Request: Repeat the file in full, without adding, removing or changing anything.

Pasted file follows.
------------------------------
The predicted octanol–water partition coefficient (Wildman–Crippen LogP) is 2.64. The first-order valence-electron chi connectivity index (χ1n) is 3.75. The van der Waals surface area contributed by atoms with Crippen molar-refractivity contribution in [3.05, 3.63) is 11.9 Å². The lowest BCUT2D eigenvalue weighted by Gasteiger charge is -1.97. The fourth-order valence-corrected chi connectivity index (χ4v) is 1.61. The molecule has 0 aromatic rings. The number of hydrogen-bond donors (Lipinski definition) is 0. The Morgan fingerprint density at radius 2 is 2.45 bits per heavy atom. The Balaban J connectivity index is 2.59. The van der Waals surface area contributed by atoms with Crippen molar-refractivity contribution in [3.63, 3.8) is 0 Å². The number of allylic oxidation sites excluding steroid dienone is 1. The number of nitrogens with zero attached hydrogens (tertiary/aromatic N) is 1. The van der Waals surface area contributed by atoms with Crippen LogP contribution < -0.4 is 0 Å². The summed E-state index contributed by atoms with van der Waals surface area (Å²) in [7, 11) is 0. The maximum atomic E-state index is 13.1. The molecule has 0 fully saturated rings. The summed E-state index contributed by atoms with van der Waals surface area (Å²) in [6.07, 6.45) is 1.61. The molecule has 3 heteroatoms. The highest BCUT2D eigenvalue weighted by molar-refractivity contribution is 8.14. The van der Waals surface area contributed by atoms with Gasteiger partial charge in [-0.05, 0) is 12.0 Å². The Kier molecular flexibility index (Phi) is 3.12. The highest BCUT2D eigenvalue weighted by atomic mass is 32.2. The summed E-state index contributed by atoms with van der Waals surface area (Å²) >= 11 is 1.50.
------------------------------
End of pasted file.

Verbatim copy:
The predicted octanol–water partition coefficient (Wildman–Crippen LogP) is 2.64. The first-order valence-electron chi connectivity index (χ1n) is 3.75. The van der Waals surface area contributed by atoms with Crippen molar-refractivity contribution in [3.05, 3.63) is 11.9 Å². The lowest BCUT2D eigenvalue weighted by Gasteiger charge is -1.97. The fourth-order valence-corrected chi connectivity index (χ4v) is 1.61. The molecule has 0 aromatic rings. The number of hydrogen-bond donors (Lipinski definition) is 0. The Morgan fingerprint density at radius 2 is 2.45 bits per heavy atom. The Balaban J connectivity index is 2.59. The van der Waals surface area contributed by atoms with Crippen molar-refractivity contribution in [3.63, 3.8) is 0 Å². The number of allylic oxidation sites excluding steroid dienone is 1. The number of nitrogens with zero attached hydrogens (tertiary/aromatic N) is 1. The van der Waals surface area contributed by atoms with Crippen LogP contribution < -0.4 is 0 Å². The summed E-state index contributed by atoms with van der Waals surface area (Å²) in [7, 11) is 0. The maximum atomic E-state index is 13.1. The molecule has 0 fully saturated rings. The summed E-state index contributed by atoms with van der Waals surface area (Å²) in [6.07, 6.45) is 1.61. The molecule has 3 heteroatoms. The highest BCUT2D eigenvalue weighted by molar-refractivity contribution is 8.14. The van der Waals surface area contributed by atoms with Gasteiger partial charge in [-0.05, 0) is 12.0 Å². The Kier molecular flexibility index (Phi) is 3.12. The highest BCUT2D eigenvalue weighted by atomic mass is 32.2. The summed E-state index contributed by atoms with van der Waals surface area (Å²) >= 11 is 1.50.